On Easter weekend of your freshman year at Dartmouth, you and two friends, Rick and John, decide to rent a car and drive to New Haven, CT, where you once attended a summer program for high school students. The Ford Escort, fittingly obtained at an agency called Rent-a-Wreck, the only place that will rent to a nineteen-year-old, is half your age. That makes it an octogenarian in car years. In New Haven the three of you have it valet parked at the Omni Hotel.
Tonight you are the guide to the bar scene instead of Rick and John because you were once almost arrested for drinking here under-aged. That was so long ago you draw a total blank when trying to decide where to go first. On a sidewalk along High Street, each of you full of okay pizza, you notice three girls walking your way, a lovely compliment in number only. One is attractive and one is not attractive and one is neither. Take the initiative by saying, “Excuse me.” Tell them you don’t go to school there. Ask about the bars where most people go. End it with an ironically cordial, “If you don’t mind.”
“We don’t really go to bars all that often,” one of the girls says, “but we’re going to a party right now. Want to come?”
“Um, well,” you say, exchanging an unnecessary look for approval with John and Rick. They realize concurrently that fortune does indeed favor the bold, just as all three of you will soon learn the same goes for the drunk. You say, “Sure, why not?”
Follow the girls and make small talk. The attractive one is obviously most interested in John, leaving you and Rick to vie, reluctantly like Jules et Jim in reverse, for the affections of the less catastrophic of two train wrecks. The party is at a residential college called Calhoun. In line for a beer, a guy in front of you flings his hands into the air and says, “The keg is floated,” after which Rick and John ask him to step aside. They tap the keg again so that beer flows. People in line behind you give a cheer.
Either as a form of admiration or as a means of explanation, one Yale student whispers to another Yale student, “They go to Dartmouth.”
John goes outside with one of the girls who brought you here, while Rick is asked to dance by a girl from the keg line. You stand in the corner, of course, jealous as all hell. At the end of a song, Rick comes to you and says he needs help because “some big-legged girl” is trying to get in his pants. Rick is not fond of girls with big legs. Tell him to relax, hand him a cigarette, pat him on the back, and say, “Go outside.”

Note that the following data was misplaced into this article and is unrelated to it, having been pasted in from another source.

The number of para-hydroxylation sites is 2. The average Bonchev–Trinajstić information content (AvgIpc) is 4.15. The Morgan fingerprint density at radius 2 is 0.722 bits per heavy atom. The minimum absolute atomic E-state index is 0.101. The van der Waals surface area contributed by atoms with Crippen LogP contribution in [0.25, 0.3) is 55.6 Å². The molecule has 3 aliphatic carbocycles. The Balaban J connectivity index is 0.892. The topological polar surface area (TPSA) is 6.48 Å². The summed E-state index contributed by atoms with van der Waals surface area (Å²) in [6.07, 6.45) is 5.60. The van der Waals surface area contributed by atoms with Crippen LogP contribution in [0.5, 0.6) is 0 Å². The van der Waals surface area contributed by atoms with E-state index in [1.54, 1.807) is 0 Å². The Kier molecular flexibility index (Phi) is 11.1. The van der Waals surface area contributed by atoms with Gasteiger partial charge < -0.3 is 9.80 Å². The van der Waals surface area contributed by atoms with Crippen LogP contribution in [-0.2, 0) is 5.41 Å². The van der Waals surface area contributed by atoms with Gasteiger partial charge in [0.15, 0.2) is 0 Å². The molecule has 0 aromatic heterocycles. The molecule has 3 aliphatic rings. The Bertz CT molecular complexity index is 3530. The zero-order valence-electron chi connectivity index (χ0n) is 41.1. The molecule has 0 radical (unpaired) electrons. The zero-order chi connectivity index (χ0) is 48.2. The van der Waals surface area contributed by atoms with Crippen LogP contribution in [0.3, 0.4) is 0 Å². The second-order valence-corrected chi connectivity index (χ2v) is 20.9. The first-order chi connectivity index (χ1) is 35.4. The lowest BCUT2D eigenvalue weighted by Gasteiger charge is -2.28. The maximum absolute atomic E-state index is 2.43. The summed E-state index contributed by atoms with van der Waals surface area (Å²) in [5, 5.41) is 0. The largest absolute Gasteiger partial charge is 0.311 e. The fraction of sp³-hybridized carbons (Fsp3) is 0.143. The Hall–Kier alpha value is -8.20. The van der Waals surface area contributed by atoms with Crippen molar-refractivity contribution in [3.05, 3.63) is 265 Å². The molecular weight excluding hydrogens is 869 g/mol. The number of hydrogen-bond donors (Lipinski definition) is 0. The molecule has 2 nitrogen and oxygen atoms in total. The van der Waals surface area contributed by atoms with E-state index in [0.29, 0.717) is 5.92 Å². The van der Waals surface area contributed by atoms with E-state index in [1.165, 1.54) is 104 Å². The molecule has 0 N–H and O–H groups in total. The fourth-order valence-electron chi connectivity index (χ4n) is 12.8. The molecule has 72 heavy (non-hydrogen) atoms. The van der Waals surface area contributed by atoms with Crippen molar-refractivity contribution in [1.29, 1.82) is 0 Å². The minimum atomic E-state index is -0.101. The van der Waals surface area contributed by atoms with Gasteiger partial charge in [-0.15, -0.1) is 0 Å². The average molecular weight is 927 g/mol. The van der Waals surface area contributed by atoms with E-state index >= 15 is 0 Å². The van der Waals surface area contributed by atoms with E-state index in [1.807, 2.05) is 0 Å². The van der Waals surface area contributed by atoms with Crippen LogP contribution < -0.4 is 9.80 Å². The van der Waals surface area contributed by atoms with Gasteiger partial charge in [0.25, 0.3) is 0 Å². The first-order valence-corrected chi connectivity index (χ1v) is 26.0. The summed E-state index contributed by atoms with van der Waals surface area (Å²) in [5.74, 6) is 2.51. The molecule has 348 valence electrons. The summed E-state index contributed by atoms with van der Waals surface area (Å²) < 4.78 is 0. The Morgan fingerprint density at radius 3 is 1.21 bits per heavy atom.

“But I don’t smoke.”
Start dancing with the girl once he is gone. You do not have a problem with big legs. Get sweaty with her for the next few hours.
[/div:right-wrap]In the courtyard of Calhoun, according to the story that will be told tomorrow, a girl passes Rick and goes, “You’re cute. Want to come to another party?” He says sure. At a house lived in by members of the Whiffenpoofs—you have never understood the appeal of a cappella to girls up north, and that group’s name hardly reconciles the cognitive dissonance—Rick is nursing a beer, taking its temperature and counting its heartbeat, when the cops arrive to break up the party.
All scatter but him. With a distinct lack of vowel control, Rick says to the cops, “I don’t even go to school here. Was just at a party at some residential college. Ended up at this place by accident. I don’t even like singing!” The New Haven police tell him they will let him go if he tells them the name of the residential college. Rick responds to their proposal after giving it as much consideration as he would give a sneeze.
Five minutes later, somehow having managed to outrun the police to the college, Rick finds you on a spiral staircase, him going up as you are going down, a double helix of coincidence. He says the cops might be showing up soon. You ask why. He says because he told them about the party. Rick does not conclude with, “Duh,” but he might as well have. Both of you have to climb the wrought-iron gates of Yale University to escape capture by the town police.
You look back and you just feel stupid.
You can’t forgive yourself for falling
or believing all the lies.
You reread every text.
You relive every memory.
And it all starts making sense —
he never wanted love.
He only wanted attention.
He only wanted validation.
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